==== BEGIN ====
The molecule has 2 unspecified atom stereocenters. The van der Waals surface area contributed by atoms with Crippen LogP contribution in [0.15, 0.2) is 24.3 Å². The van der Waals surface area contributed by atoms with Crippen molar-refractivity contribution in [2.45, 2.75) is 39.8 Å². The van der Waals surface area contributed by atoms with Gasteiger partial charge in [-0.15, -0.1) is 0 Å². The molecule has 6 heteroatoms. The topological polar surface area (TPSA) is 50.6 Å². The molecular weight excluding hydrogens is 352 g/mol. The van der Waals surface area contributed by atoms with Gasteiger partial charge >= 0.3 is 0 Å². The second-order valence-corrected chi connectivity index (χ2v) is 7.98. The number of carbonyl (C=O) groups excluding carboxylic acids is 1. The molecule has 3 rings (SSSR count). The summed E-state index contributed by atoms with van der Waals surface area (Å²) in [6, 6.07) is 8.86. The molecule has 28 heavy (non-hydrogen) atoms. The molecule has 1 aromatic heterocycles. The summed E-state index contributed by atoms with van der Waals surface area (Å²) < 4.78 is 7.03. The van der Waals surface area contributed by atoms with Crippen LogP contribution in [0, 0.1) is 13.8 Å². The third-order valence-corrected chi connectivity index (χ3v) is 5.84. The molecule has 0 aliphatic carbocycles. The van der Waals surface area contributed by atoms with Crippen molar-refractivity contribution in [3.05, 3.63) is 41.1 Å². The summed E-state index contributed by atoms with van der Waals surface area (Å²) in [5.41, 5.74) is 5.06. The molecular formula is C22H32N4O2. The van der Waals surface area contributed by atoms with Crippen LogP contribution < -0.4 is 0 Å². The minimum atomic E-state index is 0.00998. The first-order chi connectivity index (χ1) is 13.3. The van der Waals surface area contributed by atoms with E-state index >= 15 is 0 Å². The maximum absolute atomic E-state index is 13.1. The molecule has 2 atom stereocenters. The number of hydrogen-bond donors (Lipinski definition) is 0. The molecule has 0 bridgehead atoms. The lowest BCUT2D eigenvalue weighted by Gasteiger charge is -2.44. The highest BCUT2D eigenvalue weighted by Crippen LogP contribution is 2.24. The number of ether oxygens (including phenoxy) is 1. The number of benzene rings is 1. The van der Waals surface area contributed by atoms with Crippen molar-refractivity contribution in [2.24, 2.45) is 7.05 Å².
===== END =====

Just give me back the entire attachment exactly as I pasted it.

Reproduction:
The molecule has 2 unspecified atom stereocenters. The van der Waals surface area contributed by atoms with Crippen LogP contribution in [0.15, 0.2) is 24.3 Å². The van der Waals surface area contributed by atoms with Crippen molar-refractivity contribution in [2.45, 2.75) is 39.8 Å². The van der Waals surface area contributed by atoms with Gasteiger partial charge in [-0.15, -0.1) is 0 Å². The molecule has 6 heteroatoms. The topological polar surface area (TPSA) is 50.6 Å². The molecular weight excluding hydrogens is 352 g/mol. The van der Waals surface area contributed by atoms with Gasteiger partial charge >= 0.3 is 0 Å². The second-order valence-corrected chi connectivity index (χ2v) is 7.98. The number of carbonyl (C=O) groups excluding carboxylic acids is 1. The molecule has 3 rings (SSSR count). The summed E-state index contributed by atoms with van der Waals surface area (Å²) in [6, 6.07) is 8.86. The molecule has 28 heavy (non-hydrogen) atoms. The molecule has 1 aromatic heterocycles. The summed E-state index contributed by atoms with van der Waals surface area (Å²) < 4.78 is 7.03. The van der Waals surface area contributed by atoms with Crippen LogP contribution in [0, 0.1) is 13.8 Å². The third-order valence-corrected chi connectivity index (χ3v) is 5.84. The molecule has 0 aliphatic carbocycles. The van der Waals surface area contributed by atoms with Crippen molar-refractivity contribution in [3.05, 3.63) is 41.1 Å². The summed E-state index contributed by atoms with van der Waals surface area (Å²) in [5.41, 5.74) is 5.06. The molecular formula is C22H32N4O2. The van der Waals surface area contributed by atoms with Crippen LogP contribution < -0.4 is 0 Å². The minimum atomic E-state index is 0.00998. The first-order chi connectivity index (χ1) is 13.3. The van der Waals surface area contributed by atoms with E-state index >= 15 is 0 Å². The maximum absolute atomic E-state index is 13.1. The molecule has 2 atom stereocenters. The number of hydrogen-bond donors (Lipinski definition) is 0. The molecule has 0 bridgehead atoms. The lowest BCUT2D eigenvalue weighted by Gasteiger charge is -2.44. The highest BCUT2D eigenvalue weighted by Crippen LogP contribution is 2.24. The number of ether oxygens (including phenoxy) is 1. The number of benzene rings is 1. The van der Waals surface area contributed by atoms with Crippen molar-refractivity contribution in [2.24, 2.45) is 7.05 Å².